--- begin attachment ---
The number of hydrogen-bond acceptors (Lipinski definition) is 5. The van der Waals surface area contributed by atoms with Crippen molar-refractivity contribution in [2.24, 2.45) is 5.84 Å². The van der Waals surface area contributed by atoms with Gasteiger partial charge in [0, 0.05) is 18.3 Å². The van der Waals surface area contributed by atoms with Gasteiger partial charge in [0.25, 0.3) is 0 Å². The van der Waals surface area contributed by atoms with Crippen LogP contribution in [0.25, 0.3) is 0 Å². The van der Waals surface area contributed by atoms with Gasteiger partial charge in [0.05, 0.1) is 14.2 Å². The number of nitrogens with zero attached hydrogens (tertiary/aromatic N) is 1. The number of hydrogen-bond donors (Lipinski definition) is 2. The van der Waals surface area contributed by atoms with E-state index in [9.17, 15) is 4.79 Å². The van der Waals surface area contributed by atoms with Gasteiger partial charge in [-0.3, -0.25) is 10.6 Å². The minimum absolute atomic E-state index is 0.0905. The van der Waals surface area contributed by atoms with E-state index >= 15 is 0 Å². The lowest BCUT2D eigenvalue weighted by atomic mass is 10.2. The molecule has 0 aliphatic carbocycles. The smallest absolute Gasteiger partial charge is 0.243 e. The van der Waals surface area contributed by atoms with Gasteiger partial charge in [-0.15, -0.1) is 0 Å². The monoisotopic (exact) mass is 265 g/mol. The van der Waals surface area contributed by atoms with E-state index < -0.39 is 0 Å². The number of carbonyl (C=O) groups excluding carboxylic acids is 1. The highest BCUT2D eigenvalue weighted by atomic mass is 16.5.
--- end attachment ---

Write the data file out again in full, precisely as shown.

The number of hydrogen-bond acceptors (Lipinski definition) is 5. The van der Waals surface area contributed by atoms with Crippen molar-refractivity contribution in [2.24, 2.45) is 5.84 Å². The van der Waals surface area contributed by atoms with Gasteiger partial charge in [0, 0.05) is 18.3 Å². The van der Waals surface area contributed by atoms with Gasteiger partial charge in [0.25, 0.3) is 0 Å². The van der Waals surface area contributed by atoms with Crippen LogP contribution in [0.25, 0.3) is 0 Å². The van der Waals surface area contributed by atoms with Gasteiger partial charge in [0.05, 0.1) is 14.2 Å². The number of nitrogens with zero attached hydrogens (tertiary/aromatic N) is 1. The number of hydrogen-bond donors (Lipinski definition) is 2. The van der Waals surface area contributed by atoms with E-state index in [9.17, 15) is 4.79 Å². The van der Waals surface area contributed by atoms with Gasteiger partial charge in [-0.3, -0.25) is 10.6 Å². The minimum absolute atomic E-state index is 0.0905. The van der Waals surface area contributed by atoms with E-state index >= 15 is 0 Å². The lowest BCUT2D eigenvalue weighted by atomic mass is 10.2. The molecule has 0 aliphatic carbocycles. The smallest absolute Gasteiger partial charge is 0.243 e. The van der Waals surface area contributed by atoms with Gasteiger partial charge in [-0.15, -0.1) is 0 Å². The monoisotopic (exact) mass is 265 g/mol. The van der Waals surface area contributed by atoms with E-state index < -0.39 is 0 Å². The number of carbonyl (C=O) groups excluding carboxylic acids is 1. The highest BCUT2D eigenvalue weighted by atomic mass is 16.5.